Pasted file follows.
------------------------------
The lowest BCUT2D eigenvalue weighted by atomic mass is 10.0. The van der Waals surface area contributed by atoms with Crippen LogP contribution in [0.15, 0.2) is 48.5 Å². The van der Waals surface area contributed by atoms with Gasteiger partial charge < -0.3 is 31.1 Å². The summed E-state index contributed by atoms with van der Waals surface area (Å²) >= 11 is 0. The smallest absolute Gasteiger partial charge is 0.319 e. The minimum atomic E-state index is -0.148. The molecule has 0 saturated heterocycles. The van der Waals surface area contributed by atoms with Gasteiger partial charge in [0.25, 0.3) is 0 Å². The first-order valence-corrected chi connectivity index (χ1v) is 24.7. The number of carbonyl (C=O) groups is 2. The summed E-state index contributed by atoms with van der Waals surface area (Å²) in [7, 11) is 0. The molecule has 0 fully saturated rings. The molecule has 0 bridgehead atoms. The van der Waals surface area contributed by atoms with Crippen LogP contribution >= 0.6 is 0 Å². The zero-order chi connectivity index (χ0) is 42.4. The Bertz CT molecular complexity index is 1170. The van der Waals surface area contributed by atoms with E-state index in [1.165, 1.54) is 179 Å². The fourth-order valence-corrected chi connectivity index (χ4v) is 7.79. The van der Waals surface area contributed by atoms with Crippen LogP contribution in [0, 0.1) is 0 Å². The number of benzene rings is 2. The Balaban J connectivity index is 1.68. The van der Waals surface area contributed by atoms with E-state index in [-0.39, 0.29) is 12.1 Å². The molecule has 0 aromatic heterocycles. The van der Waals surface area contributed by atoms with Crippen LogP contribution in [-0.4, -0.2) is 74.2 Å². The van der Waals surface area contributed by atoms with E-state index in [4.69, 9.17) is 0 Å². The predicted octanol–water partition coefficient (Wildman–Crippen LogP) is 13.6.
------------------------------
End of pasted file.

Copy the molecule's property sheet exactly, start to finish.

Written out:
The lowest BCUT2D eigenvalue weighted by atomic mass is 10.0. The van der Waals surface area contributed by atoms with Crippen LogP contribution in [0.15, 0.2) is 48.5 Å². The van der Waals surface area contributed by atoms with Gasteiger partial charge < -0.3 is 31.1 Å². The summed E-state index contributed by atoms with van der Waals surface area (Å²) >= 11 is 0. The smallest absolute Gasteiger partial charge is 0.319 e. The minimum atomic E-state index is -0.148. The molecule has 0 saturated heterocycles. The van der Waals surface area contributed by atoms with Gasteiger partial charge in [0.25, 0.3) is 0 Å². The first-order valence-corrected chi connectivity index (χ1v) is 24.7. The number of carbonyl (C=O) groups is 2. The summed E-state index contributed by atoms with van der Waals surface area (Å²) in [7, 11) is 0. The molecule has 0 fully saturated rings. The molecule has 0 bridgehead atoms. The van der Waals surface area contributed by atoms with Crippen LogP contribution >= 0.6 is 0 Å². The zero-order chi connectivity index (χ0) is 42.4. The Bertz CT molecular complexity index is 1170. The van der Waals surface area contributed by atoms with E-state index in [1.165, 1.54) is 179 Å². The fourth-order valence-corrected chi connectivity index (χ4v) is 7.79. The van der Waals surface area contributed by atoms with Crippen LogP contribution in [0, 0.1) is 0 Å². The number of benzene rings is 2. The Balaban J connectivity index is 1.68. The van der Waals surface area contributed by atoms with E-state index in [-0.39, 0.29) is 12.1 Å². The molecule has 0 aromatic heterocycles. The van der Waals surface area contributed by atoms with Crippen LogP contribution in [-0.4, -0.2) is 74.2 Å². The van der Waals surface area contributed by atoms with E-state index in [4.69, 9.17) is 0 Å². The predicted octanol–water partition coefficient (Wildman–Crippen LogP) is 13.6.